Chad’s journey with a brain tumour
In summer 2020, 17-year-old Chad Nelson had his life all mapped out – he had a career all lined up and he was learning to drive. But by the end of August that year, his whole world came crashing down when he was diagnosed with a rare brain tumour. Since then he’s been through five rounds of surgery and experienced all kinds of challenges including short term memory loss. Chad now dedicates his life to caring for others in Torbay, and is supporting Rowcroft Hospice by volunteering in Ella’s Mobile Café. He has inspired the nation through the BBC’s One Show, where earlier this year he received the One Big Thank you for his incredible contribution to the community.
Making the best of it
“The last few years have been a rough ride,” says Chad. “I had a career all lined up with the Navy’s Royal Fleet Auxiliary. But then I started getting migraine-type headaches and blurry vision. I went straight to Torbay Hospital and I later found out I had a brain tumour. It was a mad and life-changing time and the tumour stopped me in my tracks.”
A life dedicated to volunteering
“Since being diagnosed, I aimed to do as much as I could and to make the best of my days. I needed to find something that would give me a reason to get up each morning, something that would keep me busy and bring fulfilment. I had studied catering and hospitality at college so it seemed like a natural progression to move into this area working in hospitality for Rowcroft; I was also looking for something that would be people-facing as I like talking to people.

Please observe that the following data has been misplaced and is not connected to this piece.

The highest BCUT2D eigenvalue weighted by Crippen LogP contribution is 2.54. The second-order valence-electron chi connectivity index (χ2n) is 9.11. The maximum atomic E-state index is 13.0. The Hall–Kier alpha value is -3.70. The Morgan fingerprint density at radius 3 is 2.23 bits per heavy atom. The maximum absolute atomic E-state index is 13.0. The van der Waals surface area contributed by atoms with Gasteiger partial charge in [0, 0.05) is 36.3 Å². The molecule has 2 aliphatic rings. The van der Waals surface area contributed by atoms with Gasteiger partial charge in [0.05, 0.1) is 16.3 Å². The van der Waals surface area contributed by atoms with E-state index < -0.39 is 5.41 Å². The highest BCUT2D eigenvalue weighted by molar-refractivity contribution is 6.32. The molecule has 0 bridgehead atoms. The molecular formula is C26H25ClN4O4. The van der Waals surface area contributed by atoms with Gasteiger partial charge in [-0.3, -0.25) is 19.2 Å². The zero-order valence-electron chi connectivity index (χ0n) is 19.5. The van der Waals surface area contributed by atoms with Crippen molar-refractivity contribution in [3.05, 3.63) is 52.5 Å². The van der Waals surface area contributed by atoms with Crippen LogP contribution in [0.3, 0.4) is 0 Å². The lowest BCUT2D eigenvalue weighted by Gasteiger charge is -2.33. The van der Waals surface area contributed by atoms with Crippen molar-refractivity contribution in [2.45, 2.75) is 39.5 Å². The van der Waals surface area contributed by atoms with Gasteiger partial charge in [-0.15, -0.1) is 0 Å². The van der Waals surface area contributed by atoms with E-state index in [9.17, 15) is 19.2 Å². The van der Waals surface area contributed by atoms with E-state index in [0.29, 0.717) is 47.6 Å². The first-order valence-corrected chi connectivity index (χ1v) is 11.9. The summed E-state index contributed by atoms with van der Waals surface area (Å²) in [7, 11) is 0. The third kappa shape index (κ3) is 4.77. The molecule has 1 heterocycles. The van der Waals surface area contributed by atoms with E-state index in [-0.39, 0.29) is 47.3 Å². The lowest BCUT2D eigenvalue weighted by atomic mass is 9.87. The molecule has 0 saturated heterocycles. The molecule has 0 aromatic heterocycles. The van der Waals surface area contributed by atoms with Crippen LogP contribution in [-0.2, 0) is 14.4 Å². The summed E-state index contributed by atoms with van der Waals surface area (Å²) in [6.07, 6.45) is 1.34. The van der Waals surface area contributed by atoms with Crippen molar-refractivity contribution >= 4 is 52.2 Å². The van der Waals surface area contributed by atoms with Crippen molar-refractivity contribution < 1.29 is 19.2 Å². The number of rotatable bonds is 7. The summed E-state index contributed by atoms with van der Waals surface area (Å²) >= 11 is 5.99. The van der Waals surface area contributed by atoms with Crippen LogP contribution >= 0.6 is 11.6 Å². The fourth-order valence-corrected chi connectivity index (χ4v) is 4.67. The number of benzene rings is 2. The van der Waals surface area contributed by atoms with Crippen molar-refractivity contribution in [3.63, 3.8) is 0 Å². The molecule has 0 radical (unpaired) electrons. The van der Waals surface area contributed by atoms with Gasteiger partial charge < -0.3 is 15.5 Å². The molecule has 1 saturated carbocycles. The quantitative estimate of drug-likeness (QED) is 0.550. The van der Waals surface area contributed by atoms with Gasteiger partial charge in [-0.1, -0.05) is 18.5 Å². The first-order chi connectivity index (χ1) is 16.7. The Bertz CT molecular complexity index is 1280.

“My whole week is now geared around volunteering and raising funds for charities. It gives me a warm fuzzy feeling doing this worthwhile work. No-one can hold me down! It’s a massive part of my life now and it keeps me really happy.”
Making a difference
“I absolutely love volunteering for Rowcroft. I’m a people person, so it’s great that I get to meet lots of interesting people and chat to them face-to-face in my role at the mobile café. The volunteering is all about making a difference. That’s what I aim to do every day – make a positive difference to people’s lives.
“In my role at the van, I’m mainly working on the till, and I also make the teas and coffees and I help with washing up. I love that customers remember me when they come back.”
The challenges of living with a brain tumour
“Since being diagnosed, I’ve definitely found out who my friends are! Living with a brain tumour can sometimes be quite isolating and it can be hard to make new friends at times. Also, it can be frustrating because I’m often limited in what I can do, and I can’t do the things that I’d like to, such as sailing, running or going on fairground rides. But I’ve learnt to make the best of what I can do, and do as much as I can to help others, and I’ve got big plans for more charity fundraising ahead!”
The BBC’s One Big Thank You
“The One Big Thank You from the BBC was a complete surprise. I couldn’t believe it; so many people said so many nice things about me! And it was a dream come true to meet Countryfile presenter Adam Henson as I’ve always been a massive fan of his!”